Update: A funders teleconference on the philanthropic response to the tragedy at the Boston Marathon will be held Thursday, April 18th at 10:30a ET, sponsored by Associated Grant Makers. Click here to register. You can also visit their Disaster Relief page for additional information and updates.
The bombings in Boston were senseless, evil and tremendously sad. Like everyone, my heart goes out to all affected, and it will likely be days, weeks and months before we comprehend the full impact of this tragedy. Because I consult in philanthropy and have written and given speeches about disaster-related grantmaking, I thought I could help in a small way by quickly passing along information via Twitter about how foundations are responding to this tragedy and ways people can help. I went to the websites of what I assumed would be my “go-to” sources of information: The Boston Foundation, Associated Grant Makers (the regional association of grantmakers in Massachusetts) Council on Foundations, the Chronicle of Philanthropy, and the Center on Disaster Philanthropy.
To my surprise there was very little information listed, but I am passing along what I have learned and links to some of the helpful resources shared via Twitter.
The Boston Foundation’s home page lists memorial services and candlelight vigils in the Boston area during the coming days, and requests that people email them with any additional memorials. Their statement about this tragedy indicates “We continue to be in touch with state and local officials as well as other members of the nonprofit and philanthropic community, as we develop our immediate and longer-term efforts to support our community in this time of need.” I am sure we will learn more from them in the coming days and weeks, and recommend that anyone interested be sure to check their website and follow them on Twitter @Bostonfdn.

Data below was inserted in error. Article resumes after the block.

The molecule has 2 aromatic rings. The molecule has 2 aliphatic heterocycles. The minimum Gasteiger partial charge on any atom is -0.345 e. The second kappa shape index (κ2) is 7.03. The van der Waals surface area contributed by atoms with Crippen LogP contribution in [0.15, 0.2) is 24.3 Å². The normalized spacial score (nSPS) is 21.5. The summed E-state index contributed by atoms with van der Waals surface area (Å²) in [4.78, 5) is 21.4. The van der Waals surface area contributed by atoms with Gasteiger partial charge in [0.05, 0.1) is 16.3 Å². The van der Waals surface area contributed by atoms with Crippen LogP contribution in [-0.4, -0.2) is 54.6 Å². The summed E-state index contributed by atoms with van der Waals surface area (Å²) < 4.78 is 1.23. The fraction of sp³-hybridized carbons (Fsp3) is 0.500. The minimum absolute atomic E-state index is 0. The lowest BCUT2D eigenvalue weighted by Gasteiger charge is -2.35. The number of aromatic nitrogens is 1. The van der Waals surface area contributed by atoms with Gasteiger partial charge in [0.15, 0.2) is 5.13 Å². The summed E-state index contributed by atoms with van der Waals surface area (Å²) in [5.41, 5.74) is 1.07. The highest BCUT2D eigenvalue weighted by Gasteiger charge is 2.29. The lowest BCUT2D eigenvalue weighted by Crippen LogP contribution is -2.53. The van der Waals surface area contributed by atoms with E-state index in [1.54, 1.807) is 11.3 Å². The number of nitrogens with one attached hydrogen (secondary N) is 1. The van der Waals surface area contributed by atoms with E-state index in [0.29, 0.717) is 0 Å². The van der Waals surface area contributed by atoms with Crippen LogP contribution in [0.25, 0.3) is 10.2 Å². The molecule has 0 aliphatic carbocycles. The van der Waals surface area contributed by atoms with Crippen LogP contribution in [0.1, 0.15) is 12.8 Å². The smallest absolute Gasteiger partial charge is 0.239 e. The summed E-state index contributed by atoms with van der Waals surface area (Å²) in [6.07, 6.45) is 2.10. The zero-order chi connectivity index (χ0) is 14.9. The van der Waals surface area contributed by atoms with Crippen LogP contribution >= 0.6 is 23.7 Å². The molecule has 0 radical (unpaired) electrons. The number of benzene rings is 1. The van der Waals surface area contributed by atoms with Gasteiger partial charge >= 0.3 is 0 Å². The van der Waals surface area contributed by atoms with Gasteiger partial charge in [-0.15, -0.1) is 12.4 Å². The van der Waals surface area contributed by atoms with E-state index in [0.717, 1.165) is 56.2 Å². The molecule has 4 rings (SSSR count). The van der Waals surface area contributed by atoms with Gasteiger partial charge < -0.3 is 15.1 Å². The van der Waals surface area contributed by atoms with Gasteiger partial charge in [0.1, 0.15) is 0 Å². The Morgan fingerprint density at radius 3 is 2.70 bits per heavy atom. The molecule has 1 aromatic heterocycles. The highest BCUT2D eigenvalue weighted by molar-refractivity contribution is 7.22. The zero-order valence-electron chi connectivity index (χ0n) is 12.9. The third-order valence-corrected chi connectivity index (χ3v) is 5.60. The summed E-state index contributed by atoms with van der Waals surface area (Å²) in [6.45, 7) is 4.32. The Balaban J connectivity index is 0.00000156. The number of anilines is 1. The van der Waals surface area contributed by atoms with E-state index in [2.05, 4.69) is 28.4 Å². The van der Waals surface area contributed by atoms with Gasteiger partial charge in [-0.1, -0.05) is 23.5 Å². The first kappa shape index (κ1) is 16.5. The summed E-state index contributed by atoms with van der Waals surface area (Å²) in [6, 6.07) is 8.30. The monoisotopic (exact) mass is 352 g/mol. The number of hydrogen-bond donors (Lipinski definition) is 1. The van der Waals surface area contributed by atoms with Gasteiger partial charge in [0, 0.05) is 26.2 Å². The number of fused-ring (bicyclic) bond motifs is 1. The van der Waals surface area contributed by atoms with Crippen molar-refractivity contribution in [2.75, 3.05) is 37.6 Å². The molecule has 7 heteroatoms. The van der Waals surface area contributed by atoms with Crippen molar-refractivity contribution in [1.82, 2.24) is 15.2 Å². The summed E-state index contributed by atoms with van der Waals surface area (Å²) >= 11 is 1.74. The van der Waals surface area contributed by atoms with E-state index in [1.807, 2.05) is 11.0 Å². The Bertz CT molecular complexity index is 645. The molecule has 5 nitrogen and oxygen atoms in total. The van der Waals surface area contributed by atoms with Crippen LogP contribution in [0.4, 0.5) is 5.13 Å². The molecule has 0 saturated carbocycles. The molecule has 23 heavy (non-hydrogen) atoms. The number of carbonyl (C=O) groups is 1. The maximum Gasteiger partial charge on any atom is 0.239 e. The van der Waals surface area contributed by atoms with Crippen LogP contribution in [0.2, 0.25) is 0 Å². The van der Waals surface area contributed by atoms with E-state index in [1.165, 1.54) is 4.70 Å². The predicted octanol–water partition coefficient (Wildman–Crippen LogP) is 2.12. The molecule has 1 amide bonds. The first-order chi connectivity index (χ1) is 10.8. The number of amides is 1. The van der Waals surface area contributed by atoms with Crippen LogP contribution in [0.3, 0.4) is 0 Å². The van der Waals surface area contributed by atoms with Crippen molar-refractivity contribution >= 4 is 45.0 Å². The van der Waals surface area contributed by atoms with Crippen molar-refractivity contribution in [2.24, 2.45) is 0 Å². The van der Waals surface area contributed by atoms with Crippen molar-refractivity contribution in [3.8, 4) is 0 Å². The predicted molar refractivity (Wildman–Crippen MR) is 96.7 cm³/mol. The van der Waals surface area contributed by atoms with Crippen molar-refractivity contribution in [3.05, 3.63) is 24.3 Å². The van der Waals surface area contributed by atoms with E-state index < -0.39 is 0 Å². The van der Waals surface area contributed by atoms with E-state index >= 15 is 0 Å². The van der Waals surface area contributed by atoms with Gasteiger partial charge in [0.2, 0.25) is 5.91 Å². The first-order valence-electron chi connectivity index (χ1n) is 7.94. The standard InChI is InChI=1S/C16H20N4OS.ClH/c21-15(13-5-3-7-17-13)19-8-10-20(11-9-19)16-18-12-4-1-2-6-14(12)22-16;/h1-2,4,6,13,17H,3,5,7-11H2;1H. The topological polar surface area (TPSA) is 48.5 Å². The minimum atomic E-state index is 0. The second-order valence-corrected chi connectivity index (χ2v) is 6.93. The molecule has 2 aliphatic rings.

At the time of this writing, there was nothing about the Boston tragedy listed on the website of Associated Grant Makers, although they did have a tweet directing people to some very helpful resources I’ve cited below (You can follow them on Twitter at @AGMconnect). The Council on Foundations’ website included a short statement of sympathy but no additional information directing grantmakers or donors to resources, although they also shared useful information via Twitter (follow at @COF_). Similarly, there was nothing on the websites Chronicle of Philanthropy or the Center for Disaster Philanthropy.
Here are the resources I have found most helpful in my initial scan of websites and Twitter. Of course I welcome anyone to share additional and updated resources as a comment to this blog.
- Boston Marathon Help: Relief Groups Aid Victims (How To Help) – Huffington Post
- How to Help Victims & Authorities in the Wake of Boston’s Tragedy – BostInno
- BBB Warns of Charity Scams, Offers Giving Tips in Wake of Boston Marathon Bombing – Better Business Bureau
- The Many Amazing Ways Boston’s College Community Has Responded to Monday’s Tragedy – BostInno
- American Red Cross Response to the Boston Marathon Explosions
Salvation Army Providing Support in Boston
Other resources on general disaster preparedness grantmaking and grantmaking during times of disaster (not specific to Boston) can be found here:
- Council on Foundations Disaster Grantmaking
- Disaster Preparedness: Are You Ready For the Unexpected?
- Best Practices in Disaster Grantmaking
- Center on Disaster Philanthropy (helpful information on preparedness and what has been learned about disaster grantmaking)
I realize it’s not the responsibiltiy of any one foundation, organization, or association of grantmakers to be the real-time, go-to source of information about how to make donations during the time of a disaster. I cannot imagine how hard it must be to live and work in Boston today, and I am certain that there are many behind the scenes conference calls and emails flying across the country today among very smart, seasoned philanthropists and philanthropy professionals gathering information and seeking to develop a coordinated response (and I’m hopeful we will learn more soon). I also strongly believe that it is important for philanthropy to “do no harm” and take time to plan out a response. But I do feel that it would be tremendously helpful if foundations and grantmaking associations developed communications plans as part of their own disaster preparedness planing to immediately communicate with their constituents — grantmakers, philanthropists, donors, and everyday citizens who want to help — during and following a disaster. Even if it is only, as the Boston Foundation has done, to let us know that they are working on it, to share initial resources, to request more information, and to stay tuned.